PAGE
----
I believe this is due to eating too little protein and carbohydrate. Protein+carbs were 13% on the ketogenic diet, 75% on the control diet. 13% is just too little. For humans, we recommend a minimum protein+carb intake of 600 calories per day, which is about 30% of calories for a sedentary adult. Rats kept in shoebox cages are, of course, sedentary whether they would like to be or not.

I draw two conclusions:

1.      If you’re deficient in protein+carb, you’ll lose muscle; and

2.      Losing muscle may invoke the starvation response, causing you to gain fat.

The paper did not measure length of the rats, but I would bet that the ketogenic diet rats were not only lighter, but shorter as well.

Like the children on Johns Hopkins Hospital’s diet for epilepsy, these malnourished rats experienced stunted growth.

What is the alternative?

As we discussed in the first post in this series, Ketogenic Diets, I: Ways to Make a Diet Ketogenic, there are 3 ways to make a diet ketogenic. One of them is severe protein+carb restriction, but the other two – short-chain fat consumption and supplementation of the ketogenic amino acids lysine and leucine – can generate ketosis even if substantial carbs and protein are eaten.

So it’s worth exploring: with consumption of these ketogenic nutrients, plus substantial carbs and protein, can the health impairments of clinical ketogenic diets be avoided?

Via Nigel Kinbrum comes an interesting paper [3] exploring the use of branched-chain amino acids as an adjunct to ketogenic diets for epileptic children. Most branched-chain amino acids are ketogenic, so this is a good test of my hypothesis.

The study supplemented 45.5 g leucine, 30 g isoleucine, and 24.5 g valine to 17 epileptic children on the ketogenic diet. Leucine is ketogenic, valine glucogenic, isoleucine can be either. The results:

None of our patients had a remarkable reduction in the level of urine ketosis after the supplementation of branched chain amino acids. Moreover, no exacerbation of seizures in terms of frequency or intensity was noted in any of the 17 patients of the study.

Regarding the improvement of seizures, we found 3 patients who had already achieved a reduction of seizures on the ketogenic diet to experience a complete cessation of seizures, while 2 other patients had a further reduction of seizures from 70% on ketogenic diet to 90%. In 2 other patients, the percentage of improvement with the branched chain amino acids supplementation was even greater, achieving 50% and 60% before branched chain amino acids supplementation to 80% and 90% afterward. One patient had 50% improvement (Table 1)….

According to the parents’ and teachers’ reports, improvement was noted regarding behavior and cognitive functions in 9 of 17 patients, particularly in the fields of concentration, learning ability, and communication skills with other children. It is remarkable that 1 of our children had improved so much that she is now applying to attend normal grade level for her age. [3]

There were no significant side effects; only a transient elevation of heart rate at the start of supplementation.

Importantly, supplementing these amino acids allowed more protein to be consumed for the same degree of ketosis:

The first observation we made was that by adding the branched chain amino acids, the fat-to-protein ratio of the diet changed from 4:1 to around 2.5:1 (depending on the patient’s weight) without causing any alteration in ketosis. [3]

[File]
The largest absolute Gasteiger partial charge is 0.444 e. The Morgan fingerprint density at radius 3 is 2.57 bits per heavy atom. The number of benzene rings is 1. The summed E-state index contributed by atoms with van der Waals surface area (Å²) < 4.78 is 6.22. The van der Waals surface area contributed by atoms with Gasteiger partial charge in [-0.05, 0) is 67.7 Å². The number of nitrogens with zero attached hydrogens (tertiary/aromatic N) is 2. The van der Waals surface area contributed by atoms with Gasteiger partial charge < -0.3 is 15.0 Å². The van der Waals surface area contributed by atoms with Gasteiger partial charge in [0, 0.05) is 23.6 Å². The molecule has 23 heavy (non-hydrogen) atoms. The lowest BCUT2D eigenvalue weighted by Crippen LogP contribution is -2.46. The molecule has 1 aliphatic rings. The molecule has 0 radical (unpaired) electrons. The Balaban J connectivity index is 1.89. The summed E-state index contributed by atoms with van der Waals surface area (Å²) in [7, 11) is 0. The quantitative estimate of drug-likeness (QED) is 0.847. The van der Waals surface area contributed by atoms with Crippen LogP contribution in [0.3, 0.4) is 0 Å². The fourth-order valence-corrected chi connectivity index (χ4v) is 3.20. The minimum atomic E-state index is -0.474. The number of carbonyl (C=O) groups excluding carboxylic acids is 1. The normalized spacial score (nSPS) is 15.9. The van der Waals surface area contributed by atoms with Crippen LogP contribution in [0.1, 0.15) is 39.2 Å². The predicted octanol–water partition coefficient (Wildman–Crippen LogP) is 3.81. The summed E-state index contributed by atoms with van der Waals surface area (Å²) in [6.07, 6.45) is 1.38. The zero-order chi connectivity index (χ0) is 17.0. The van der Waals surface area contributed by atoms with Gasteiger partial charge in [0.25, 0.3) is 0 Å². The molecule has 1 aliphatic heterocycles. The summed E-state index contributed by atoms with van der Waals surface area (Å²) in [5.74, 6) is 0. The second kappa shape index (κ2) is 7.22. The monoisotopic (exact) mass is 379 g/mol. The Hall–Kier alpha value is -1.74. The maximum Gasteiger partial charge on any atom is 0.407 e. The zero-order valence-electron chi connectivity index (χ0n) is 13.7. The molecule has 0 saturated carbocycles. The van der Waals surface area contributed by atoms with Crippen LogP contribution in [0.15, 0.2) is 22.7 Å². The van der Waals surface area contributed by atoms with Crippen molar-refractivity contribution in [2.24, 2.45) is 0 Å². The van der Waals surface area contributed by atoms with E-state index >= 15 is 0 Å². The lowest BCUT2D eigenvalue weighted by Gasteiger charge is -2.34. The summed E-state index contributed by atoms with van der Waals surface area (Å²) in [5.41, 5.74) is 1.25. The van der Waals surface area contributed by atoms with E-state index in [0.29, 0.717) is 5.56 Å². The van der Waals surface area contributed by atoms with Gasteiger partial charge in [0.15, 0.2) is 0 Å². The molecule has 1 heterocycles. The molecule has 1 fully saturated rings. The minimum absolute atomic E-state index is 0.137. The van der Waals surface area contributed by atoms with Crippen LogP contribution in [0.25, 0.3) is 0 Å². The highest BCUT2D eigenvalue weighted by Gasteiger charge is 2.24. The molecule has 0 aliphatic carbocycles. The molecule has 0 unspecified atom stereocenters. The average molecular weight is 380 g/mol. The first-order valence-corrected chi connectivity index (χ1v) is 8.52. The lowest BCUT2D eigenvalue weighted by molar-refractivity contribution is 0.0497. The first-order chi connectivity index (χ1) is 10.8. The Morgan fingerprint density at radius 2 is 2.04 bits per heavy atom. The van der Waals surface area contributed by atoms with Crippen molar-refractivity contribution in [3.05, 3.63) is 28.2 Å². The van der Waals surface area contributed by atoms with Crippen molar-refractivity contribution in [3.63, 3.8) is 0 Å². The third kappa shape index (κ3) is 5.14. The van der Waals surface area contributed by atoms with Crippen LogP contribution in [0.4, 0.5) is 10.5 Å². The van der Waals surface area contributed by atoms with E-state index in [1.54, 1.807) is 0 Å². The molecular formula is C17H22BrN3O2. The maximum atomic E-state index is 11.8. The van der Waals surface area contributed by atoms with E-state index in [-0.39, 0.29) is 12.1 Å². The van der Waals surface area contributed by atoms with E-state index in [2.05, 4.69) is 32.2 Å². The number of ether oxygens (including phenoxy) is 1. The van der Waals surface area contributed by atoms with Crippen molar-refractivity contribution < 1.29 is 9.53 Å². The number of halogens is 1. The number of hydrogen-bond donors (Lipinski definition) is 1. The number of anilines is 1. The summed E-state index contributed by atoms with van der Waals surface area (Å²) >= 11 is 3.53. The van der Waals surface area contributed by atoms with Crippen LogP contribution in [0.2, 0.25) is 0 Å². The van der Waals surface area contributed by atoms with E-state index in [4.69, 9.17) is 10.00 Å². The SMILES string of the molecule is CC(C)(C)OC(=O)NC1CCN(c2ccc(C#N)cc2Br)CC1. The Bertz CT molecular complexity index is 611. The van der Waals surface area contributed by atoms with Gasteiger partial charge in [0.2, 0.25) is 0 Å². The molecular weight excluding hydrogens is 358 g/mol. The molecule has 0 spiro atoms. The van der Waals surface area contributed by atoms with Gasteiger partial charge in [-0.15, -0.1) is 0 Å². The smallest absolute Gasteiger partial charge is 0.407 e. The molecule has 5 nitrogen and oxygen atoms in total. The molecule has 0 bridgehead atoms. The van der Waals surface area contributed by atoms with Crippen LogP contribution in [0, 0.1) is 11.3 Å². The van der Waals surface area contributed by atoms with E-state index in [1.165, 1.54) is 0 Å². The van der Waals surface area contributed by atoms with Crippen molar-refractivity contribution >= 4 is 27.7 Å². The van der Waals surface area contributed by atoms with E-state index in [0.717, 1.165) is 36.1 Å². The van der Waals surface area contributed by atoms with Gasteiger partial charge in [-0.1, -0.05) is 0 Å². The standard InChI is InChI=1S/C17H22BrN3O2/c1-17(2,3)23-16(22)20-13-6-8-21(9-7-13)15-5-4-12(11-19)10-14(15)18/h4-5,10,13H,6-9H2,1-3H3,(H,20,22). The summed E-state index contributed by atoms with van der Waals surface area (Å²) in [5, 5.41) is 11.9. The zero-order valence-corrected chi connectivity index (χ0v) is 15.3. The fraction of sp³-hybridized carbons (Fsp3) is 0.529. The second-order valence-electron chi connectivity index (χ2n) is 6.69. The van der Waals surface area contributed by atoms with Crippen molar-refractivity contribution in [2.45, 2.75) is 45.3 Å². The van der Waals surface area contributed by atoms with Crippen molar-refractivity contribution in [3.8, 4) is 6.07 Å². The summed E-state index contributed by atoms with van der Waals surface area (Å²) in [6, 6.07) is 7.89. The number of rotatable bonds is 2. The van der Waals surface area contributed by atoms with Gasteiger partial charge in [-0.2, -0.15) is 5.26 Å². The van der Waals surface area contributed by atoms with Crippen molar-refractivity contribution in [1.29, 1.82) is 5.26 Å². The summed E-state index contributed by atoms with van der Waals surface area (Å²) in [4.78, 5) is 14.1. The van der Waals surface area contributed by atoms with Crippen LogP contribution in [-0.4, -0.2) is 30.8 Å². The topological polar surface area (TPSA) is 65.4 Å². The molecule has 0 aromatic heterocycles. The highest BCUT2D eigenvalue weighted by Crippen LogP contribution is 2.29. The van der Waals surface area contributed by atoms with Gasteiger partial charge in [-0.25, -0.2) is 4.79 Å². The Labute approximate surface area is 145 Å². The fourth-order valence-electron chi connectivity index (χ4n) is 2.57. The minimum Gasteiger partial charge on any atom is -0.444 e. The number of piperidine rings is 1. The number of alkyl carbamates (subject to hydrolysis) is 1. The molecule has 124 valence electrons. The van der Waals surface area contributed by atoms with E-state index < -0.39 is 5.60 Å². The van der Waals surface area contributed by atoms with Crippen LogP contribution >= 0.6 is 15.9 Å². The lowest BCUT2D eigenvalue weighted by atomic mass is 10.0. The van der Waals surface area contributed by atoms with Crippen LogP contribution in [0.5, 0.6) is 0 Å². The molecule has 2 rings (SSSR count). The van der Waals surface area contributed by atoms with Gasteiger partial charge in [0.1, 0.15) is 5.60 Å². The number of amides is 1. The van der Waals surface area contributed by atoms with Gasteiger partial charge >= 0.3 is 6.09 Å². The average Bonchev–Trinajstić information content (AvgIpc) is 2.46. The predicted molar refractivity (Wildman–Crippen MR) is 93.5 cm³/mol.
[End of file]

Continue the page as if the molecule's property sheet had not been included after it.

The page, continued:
Toxicity of Ketogenic Amino Acids

It may be possible to go higher than 45 g leucine per day. The authors acknowledge that they were being cautious in limiting branched-chain amino acid supplementation to that dose:

There is also the question of why we did not try to further increase the amount of branched chain amino acids supplementation because there were no side effects or a change in ketosis. As far as we know, it is the first time branched chain amino acids have been used in patients with epilepsy and we had to be very cautious with their administration. [3]

There is a risk of toxicity at high doses of leucine supplementation unless it is accompanied by the other branched-chain amino acids, isoleucine and valine:

Could we provide leucine alone as the most ketotic of branched chain amino acids? Providing exclusively leucine as an adjunctive treatment to ketogenic diet is impossible because it is toxic when consumed out of proportion to valine and isoleucine…. Lack of valine and isoleucine inhibits protein synthesis. The consequence is that leucine should not be consumed in large amounts without valine and isoleucine, even though only leucine promotes protein synthesis. [3]

Possibly this assessment is over-pessimistic: in rats leucine and isoleucine without valine had no significant toxicity at 5% of energy. [4] Leucine alone lacked toxicity in rat studies:

Recent studies in rats demonstrate no obvious toxicity, even with the administration of BCAA in doses that greatly exceed probable human intake. [5]

L-leucine, administered orally during organogenesis at doses up to 1000 mg/kg body weight, did not affect the outcome of pregnancy and did not cause fetotoxicity in rats. [6]

Lysine, the other purely ketogenic amino acid, is generally considered to have no significant toxicity. [7]

Considerations for the NBIA Kids

For the NBIA kids, Zach and Matthias, we want the diet to be as ketogenic as possible. This is important because glucose is unable to feed neurons due to the inability to make CoA in mitochondria and bring pyruvate into the citric acid cycle. If only ketones can feed the brain, it’s important to make as many of them as possible.

So we would like to give a lot of lysine and leucine. If we have to add other branched-chain amino acids to avoid leucine toxicity, it would be better to add isoleucine, which can be ketogenic, than valine which is only glucogenic.

The BCAA-for-epileptic-children paper [3] can help us judge safe dosages. Supplemental leucine can be at least 45 g/day, since that was give successfully to the epileptic kids. Lysine can be at least as much, since it is non-toxic. Already we’re up to around 400 calories from supplemental lysine and leucine, which is a healthy amount.